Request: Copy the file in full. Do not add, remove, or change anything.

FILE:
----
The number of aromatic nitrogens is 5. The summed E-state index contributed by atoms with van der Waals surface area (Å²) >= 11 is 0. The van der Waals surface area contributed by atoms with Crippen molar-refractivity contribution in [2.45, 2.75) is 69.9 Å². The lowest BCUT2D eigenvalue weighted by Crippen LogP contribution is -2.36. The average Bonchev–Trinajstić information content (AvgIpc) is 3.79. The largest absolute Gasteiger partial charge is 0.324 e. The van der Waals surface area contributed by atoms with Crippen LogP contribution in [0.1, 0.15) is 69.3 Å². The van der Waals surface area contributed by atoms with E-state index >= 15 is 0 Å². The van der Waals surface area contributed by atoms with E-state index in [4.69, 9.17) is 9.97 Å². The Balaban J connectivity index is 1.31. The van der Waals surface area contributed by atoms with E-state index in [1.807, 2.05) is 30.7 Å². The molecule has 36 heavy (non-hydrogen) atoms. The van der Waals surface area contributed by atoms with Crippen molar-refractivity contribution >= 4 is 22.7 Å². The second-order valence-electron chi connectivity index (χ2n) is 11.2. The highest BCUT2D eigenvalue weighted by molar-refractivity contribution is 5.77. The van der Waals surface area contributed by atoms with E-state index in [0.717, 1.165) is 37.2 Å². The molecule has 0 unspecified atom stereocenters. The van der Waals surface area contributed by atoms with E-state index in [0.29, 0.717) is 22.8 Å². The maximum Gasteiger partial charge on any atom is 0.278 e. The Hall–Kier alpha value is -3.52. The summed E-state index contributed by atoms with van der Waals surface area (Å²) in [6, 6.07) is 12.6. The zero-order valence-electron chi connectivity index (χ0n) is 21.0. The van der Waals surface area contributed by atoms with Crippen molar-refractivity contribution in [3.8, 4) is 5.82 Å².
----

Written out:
The number of aromatic nitrogens is 5. The summed E-state index contributed by atoms with van der Waals surface area (Å²) >= 11 is 0. The van der Waals surface area contributed by atoms with Crippen molar-refractivity contribution in [2.45, 2.75) is 69.9 Å². The lowest BCUT2D eigenvalue weighted by Crippen LogP contribution is -2.36. The average Bonchev–Trinajstić information content (AvgIpc) is 3.79. The largest absolute Gasteiger partial charge is 0.324 e. The van der Waals surface area contributed by atoms with Crippen LogP contribution in [0.1, 0.15) is 69.3 Å². The van der Waals surface area contributed by atoms with E-state index >= 15 is 0 Å². The van der Waals surface area contributed by atoms with E-state index in [4.69, 9.17) is 9.97 Å². The Balaban J connectivity index is 1.31. The van der Waals surface area contributed by atoms with E-state index in [1.807, 2.05) is 30.7 Å². The molecule has 36 heavy (non-hydrogen) atoms. The van der Waals surface area contributed by atoms with Crippen molar-refractivity contribution >= 4 is 22.7 Å². The second-order valence-electron chi connectivity index (χ2n) is 11.2. The highest BCUT2D eigenvalue weighted by molar-refractivity contribution is 5.77. The van der Waals surface area contributed by atoms with E-state index in [0.717, 1.165) is 37.2 Å². The molecule has 0 unspecified atom stereocenters. The van der Waals surface area contributed by atoms with E-state index in [0.29, 0.717) is 22.8 Å². The maximum Gasteiger partial charge on any atom is 0.278 e. The Hall–Kier alpha value is -3.52. The summed E-state index contributed by atoms with van der Waals surface area (Å²) in [6, 6.07) is 12.6. The zero-order valence-electron chi connectivity index (χ0n) is 21.0. The van der Waals surface area contributed by atoms with Crippen molar-refractivity contribution in [3.8, 4) is 5.82 Å².